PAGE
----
It has been a busy past few weeks Red Wing Pottery fans! As Red Wing Collectors Society (RWCS)Â members know ConventionÂ Registrations are out so forms are flowing into the office for the Annual Members Only commemoratives. That got me thinking about a new blog post – Salt Glaze!
Salt Glaze is the oldest of the Red Wing Stoneware lines. Like the Red Wing Stoneware, it began in 1877 and was produced until 1897. The production line comprised of utilitarian stoneware items such as jars, jugs, churns, water coolers, bowls and such.Â The RWCS Production Line History document defines Salt Glaze asÂ ”a clear, glassy surface is created on the exterior of the ware while it was being fired by throwing common rock salt into the kiln. The heat vaporized the salt and the atmosphere reacted with the clan to form a sodium-silicate glaze on the surface.Â The interiors of the pieces, which wouln’t be exposed to the salt vapors, were sealed with rich brown glaze – called albany slip.”
Â What make salt glaze pieces so desirableÂ Â to collectors you might ask? I think it has alot to to with the hand decorations and that they were hand-turned.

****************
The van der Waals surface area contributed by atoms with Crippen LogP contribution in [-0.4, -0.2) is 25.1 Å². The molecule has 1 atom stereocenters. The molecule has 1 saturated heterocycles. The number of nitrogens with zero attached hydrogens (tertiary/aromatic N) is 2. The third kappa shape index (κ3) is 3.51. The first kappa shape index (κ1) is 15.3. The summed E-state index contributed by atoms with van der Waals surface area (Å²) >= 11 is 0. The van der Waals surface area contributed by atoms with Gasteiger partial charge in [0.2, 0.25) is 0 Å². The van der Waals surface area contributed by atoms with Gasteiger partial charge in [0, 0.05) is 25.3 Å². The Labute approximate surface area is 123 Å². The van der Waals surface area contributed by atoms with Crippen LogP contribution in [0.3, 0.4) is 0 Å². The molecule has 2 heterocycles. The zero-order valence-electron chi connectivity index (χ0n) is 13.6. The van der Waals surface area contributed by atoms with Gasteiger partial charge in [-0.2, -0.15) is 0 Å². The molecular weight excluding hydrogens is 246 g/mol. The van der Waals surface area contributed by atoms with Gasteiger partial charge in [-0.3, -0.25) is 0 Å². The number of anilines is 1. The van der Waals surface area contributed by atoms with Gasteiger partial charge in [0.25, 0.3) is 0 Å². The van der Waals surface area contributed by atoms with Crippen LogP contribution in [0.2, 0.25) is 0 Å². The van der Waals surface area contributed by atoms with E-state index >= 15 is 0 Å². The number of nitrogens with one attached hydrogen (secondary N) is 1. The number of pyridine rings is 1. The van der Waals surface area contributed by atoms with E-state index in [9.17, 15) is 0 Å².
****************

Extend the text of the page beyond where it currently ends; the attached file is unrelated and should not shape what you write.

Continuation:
Hand-turning means that the piece was formed by hand on the potters wheel. The craftsman of the potteries placed the clay on a large wheel and formed the crock, jug, churn etc by hand while the wheel was spinning.
TheÂ cobalt blue decorations of the Potteries of Red WingÂ varied from the simple target decoration to the coveted rib cage and butterfly. To learn more about the butterfly click on the photo and it will bring you right to the Red Wing Collectors SocietyÂ Free Ask the Expert page with more info on this piece.
Â Salt Glaze pieces are always a head turner, when collectors see them. It is breath taking to see these examples of American craftsmanship from the crock formation on the wheel to the hand detail of the decorations.
The RWCS newsletters always has a great article about these early beauty’s of Red Wing and many expert questions too. Here are some examples to peak your interest: